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Commentaries and editorials

Lonesome Again?

by Editorial Board
Idaho Mountain Express, August 26, 2016

(Darin Oswald photo) Lonesome Larry was the only sockeye salmon to make it to Idaho's Redfish Lake to spawn in 1992. His sperm was used to preserve a strain of the salmon that was on the edge of extinction. Will Larry the sockeye salmon be left lonesome once more?

In 1991, Lonesome Larry was the sole sockeye to survive the 900-mile trip back from the Pacific Ocean to his birthplace in the Salmon River in the Sawtooth Valley.

Between 1990 and 1998, just 16 sockeye made it back. After that scare, herculean recovery efforts increased sockeye runs, at least for a while. But last year’s high water temperatures in the Columbia and Lower Snake rivers, part of the West’s fish highway that leads to inland salmon spawning grounds, killed high numbers of salmon that were trying to make it home. Reports estimate that 250,000 adult sockeye perished in those waters.

Federal action is necessary to keep Larry from becoming lonesome again. But none of the agencies that can do that seem to be looking out for Larry’s love life.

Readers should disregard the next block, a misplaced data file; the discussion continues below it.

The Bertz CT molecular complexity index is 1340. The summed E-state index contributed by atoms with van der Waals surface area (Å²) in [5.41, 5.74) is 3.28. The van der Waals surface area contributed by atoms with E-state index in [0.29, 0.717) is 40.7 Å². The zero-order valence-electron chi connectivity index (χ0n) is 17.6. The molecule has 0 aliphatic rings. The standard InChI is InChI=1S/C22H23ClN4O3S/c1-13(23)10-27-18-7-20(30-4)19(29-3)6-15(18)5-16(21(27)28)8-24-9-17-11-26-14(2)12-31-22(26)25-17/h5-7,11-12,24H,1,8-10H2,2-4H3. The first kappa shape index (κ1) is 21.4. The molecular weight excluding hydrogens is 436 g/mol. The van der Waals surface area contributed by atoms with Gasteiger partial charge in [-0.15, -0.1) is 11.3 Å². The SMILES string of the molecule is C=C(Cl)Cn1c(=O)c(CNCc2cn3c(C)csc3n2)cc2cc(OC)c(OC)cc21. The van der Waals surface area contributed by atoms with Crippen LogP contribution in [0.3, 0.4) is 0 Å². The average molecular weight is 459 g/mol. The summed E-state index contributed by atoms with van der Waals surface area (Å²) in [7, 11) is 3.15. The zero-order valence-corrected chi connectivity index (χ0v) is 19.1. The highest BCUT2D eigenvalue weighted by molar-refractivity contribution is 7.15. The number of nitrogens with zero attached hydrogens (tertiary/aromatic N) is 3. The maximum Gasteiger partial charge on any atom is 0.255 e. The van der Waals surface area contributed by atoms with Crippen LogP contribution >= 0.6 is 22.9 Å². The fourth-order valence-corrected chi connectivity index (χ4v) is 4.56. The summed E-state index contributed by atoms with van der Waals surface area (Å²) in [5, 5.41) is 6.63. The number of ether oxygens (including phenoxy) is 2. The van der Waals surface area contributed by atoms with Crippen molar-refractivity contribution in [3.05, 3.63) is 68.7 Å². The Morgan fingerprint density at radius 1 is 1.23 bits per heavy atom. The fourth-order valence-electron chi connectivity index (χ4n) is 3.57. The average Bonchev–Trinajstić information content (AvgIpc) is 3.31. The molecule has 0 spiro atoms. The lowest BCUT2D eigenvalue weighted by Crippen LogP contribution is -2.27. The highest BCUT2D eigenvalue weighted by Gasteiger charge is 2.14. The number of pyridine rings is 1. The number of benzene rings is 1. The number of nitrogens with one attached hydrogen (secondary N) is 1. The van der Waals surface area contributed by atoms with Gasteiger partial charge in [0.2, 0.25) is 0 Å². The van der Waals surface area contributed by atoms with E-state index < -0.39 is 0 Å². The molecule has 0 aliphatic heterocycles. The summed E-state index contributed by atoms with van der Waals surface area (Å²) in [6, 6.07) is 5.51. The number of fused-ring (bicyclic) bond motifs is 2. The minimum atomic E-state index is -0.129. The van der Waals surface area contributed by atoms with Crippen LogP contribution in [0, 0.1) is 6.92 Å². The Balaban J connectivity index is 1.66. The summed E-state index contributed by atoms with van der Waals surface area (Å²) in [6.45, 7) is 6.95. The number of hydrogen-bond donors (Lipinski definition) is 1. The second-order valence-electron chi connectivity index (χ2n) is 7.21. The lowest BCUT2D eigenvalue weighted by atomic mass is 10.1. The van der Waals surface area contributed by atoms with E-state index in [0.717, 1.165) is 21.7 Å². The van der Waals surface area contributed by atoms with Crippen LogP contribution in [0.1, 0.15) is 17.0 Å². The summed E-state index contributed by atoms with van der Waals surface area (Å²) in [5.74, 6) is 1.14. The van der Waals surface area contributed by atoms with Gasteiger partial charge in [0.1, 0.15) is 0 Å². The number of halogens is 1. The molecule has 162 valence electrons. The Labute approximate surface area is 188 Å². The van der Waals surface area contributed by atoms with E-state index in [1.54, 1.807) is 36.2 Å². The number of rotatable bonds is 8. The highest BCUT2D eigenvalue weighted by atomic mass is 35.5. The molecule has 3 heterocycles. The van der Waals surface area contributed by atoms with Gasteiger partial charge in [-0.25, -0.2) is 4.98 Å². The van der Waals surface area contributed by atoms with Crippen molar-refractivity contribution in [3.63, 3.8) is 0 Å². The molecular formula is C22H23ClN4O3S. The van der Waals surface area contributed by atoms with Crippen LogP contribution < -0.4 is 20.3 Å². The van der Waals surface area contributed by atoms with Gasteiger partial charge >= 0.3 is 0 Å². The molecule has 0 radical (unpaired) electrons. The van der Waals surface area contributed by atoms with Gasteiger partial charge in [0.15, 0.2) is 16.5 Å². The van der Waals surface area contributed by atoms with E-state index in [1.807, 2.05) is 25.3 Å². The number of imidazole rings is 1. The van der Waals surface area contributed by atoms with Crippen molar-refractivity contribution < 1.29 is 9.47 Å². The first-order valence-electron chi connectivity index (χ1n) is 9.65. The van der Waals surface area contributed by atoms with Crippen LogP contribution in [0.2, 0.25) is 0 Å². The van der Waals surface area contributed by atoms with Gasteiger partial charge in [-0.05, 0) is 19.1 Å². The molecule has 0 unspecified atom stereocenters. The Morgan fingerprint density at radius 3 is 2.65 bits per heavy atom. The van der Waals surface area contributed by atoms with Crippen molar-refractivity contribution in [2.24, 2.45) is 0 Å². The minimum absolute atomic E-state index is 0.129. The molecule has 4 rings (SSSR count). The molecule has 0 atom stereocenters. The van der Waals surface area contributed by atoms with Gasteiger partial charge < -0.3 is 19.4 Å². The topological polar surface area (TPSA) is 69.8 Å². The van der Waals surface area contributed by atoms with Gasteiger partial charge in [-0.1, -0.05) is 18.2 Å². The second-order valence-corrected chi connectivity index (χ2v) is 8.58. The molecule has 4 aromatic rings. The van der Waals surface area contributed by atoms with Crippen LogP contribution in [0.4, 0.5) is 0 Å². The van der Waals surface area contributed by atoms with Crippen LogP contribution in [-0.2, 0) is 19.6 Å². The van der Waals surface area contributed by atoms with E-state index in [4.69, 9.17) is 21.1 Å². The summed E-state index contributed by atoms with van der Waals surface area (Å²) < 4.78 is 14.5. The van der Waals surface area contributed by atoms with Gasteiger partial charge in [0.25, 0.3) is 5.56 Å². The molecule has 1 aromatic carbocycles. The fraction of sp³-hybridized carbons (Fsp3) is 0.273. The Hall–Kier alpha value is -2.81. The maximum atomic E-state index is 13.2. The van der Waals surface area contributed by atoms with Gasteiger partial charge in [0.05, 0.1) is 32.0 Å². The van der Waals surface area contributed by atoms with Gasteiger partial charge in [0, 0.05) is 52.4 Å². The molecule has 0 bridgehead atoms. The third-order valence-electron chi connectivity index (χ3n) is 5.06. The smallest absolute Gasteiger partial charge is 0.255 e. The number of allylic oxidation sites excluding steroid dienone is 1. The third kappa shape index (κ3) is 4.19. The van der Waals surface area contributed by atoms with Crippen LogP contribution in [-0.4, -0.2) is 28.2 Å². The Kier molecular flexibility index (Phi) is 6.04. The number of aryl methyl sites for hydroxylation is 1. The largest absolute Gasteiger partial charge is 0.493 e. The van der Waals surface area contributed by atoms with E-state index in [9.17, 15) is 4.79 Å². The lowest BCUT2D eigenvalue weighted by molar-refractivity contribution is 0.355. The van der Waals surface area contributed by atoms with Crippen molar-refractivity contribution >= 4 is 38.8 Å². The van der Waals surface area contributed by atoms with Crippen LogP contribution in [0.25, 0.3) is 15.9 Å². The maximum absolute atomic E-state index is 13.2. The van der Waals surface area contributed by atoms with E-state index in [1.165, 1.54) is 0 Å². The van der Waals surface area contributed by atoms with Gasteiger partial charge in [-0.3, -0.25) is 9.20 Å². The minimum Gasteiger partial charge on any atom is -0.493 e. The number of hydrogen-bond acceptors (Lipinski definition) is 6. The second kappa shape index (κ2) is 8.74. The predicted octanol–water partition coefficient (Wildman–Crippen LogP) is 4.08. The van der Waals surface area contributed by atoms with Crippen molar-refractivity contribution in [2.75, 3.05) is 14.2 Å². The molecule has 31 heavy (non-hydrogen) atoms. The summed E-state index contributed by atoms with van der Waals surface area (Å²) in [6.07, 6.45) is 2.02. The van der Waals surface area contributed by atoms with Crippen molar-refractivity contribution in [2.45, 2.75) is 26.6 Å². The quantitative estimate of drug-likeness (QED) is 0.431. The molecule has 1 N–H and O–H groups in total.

In May, a federal judge ruled that for an outrageous fourth time the National Oceanic and Atmospheric Administration had failed to produce an adequate plan to recover salmon and steelhead in the Columbia River basin.

The legal fight over the effect of dams on the fish runs has dragged on for 25 years ever since NOAA opined that dams would not hurt the runs. The numbers since have proved how false that supposed scientific opinion was.

Last week, five groups announced that they will sue the Environmental Protection Agency over the heat-related deaths that they say were a consequence of the agency’s violations of the Clean Water Act.

Lawsuits will not save the salmon, but they are apparently the only hope that Larry has left for not being single again.

Related Pages:
Count the Fish, 1977-2014, Salmon Recovery Efforts by GAO


Editorial Board
Lonesome Again?
Idaho Mountain Express, August 26, 2016

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